There are four ways by which hazardous materials can invade your body. These are known as the routes of entry:

  1. Inhalation
  2. Skin absorption
  3. Ingestion
  4. Injection
In consideration of the potential exposures to hazardous chemicals through these routes of entry, first responders must be able to recognize the hazards associated with their emergency response and establish methods of preventing the exposure.

At this level of training, absent Personal Protective Equipment and a higher level of training, the only tactic to be used would be defensive. Awareness level training is designed to give those "first on the scene" better control through defensive conduct to prevent unnecessary exposures to chemicals and resultant injuries through the above routes of entry.


Full Protective Clothing

Full protective clothing includes the helmet, self-contained breathing apparatus, coat and pants customarily worn by firefighters (turnout or bunker coat and pants), rubber boots, gloves, bands around legs, arms and waist, and face mask, as well as covering for neck, ears, and other parts of the head not protected by the helmet, breathing apparatus or face mask.

Special Protective Clothing

Special protective clothing refers to clothing specially designed to protect against a specific hazard. Special protective clothing is classified into four levels, A,B,C and D.

Level A - Highest level of respiratory, skin and eye protection.

Recommended Equipment:

  1. Positive Pressure SCBA or supplied-air respirator with escape SCBA.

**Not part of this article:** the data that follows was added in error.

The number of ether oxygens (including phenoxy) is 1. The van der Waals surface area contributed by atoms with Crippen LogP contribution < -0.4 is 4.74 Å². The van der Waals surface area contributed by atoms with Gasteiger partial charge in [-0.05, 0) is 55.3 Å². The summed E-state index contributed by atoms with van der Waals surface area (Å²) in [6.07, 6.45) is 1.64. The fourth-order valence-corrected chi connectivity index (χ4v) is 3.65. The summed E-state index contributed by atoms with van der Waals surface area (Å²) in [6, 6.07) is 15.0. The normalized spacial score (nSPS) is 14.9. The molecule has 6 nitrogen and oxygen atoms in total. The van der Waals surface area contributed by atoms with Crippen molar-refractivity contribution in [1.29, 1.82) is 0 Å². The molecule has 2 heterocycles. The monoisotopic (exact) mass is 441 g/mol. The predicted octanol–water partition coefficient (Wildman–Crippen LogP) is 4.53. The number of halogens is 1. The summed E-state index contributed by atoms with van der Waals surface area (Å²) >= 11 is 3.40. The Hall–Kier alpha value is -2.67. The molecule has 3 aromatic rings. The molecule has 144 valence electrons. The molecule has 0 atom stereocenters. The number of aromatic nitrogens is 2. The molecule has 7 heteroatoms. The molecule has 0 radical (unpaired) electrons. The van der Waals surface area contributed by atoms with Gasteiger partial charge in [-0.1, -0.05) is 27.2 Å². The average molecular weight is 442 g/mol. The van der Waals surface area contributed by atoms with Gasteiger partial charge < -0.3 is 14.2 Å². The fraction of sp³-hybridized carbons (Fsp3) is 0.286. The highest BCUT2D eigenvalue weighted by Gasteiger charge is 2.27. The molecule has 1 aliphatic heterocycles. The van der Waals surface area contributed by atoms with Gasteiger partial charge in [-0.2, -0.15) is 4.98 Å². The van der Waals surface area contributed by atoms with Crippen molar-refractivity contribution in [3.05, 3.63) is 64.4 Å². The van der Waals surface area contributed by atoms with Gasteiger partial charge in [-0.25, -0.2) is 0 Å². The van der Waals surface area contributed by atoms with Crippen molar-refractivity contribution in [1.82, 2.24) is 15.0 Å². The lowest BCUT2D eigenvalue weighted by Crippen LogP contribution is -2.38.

2. Fully encapsulating, vapor tight, chemical resistant suit.
  3. Inner chemical-resistant gloves.
  4. Chemical-resistant safety boots/shoes.

Level B - The same level of respiratory protection, but less skin protection than Level A.

  1. Recommended Equipment:
  2. Positive pressure SCBA or supplied-air respiratory with escape SCBA
  3. Chemical-resistant clothing (one or two-piece splash suits, disposable one-piece suits)
  4. Inner and outer chemical-resistant gloves.
  5. Chemical-resistant safety boots/shoes.
  6. Hard hat

Level C - The same level of skin protection as Level B, but a lower level of respiratory protection.

Recommended Equipment:

  1. Full-facepiece, air-purifying, canister-equipped respirator
  2. Chemical-resistant clothing
  3. Inner and outer chemical-resistant gloves
  4. Chemical-resistant safety shoes/boots
  5. Hard hat

Level D - Lowest level of protection. No respiratory protection. Other equipment as needed to safely handle the material (gloves, goggles..)


  1. Before emergency personnel should attempt rescue at a hazardous materials incident, they must consider:
  2. Rescuer protection
  3. Victim contamination
  4. Decontamination of personnel


  1. Personnel must wear the proper protective clothing
  2. Remove victim's contaminated clothing
  3. Complete skin flush with water
  4. Containment of run-off
  5. Cleanup
  6. Location of the treatment area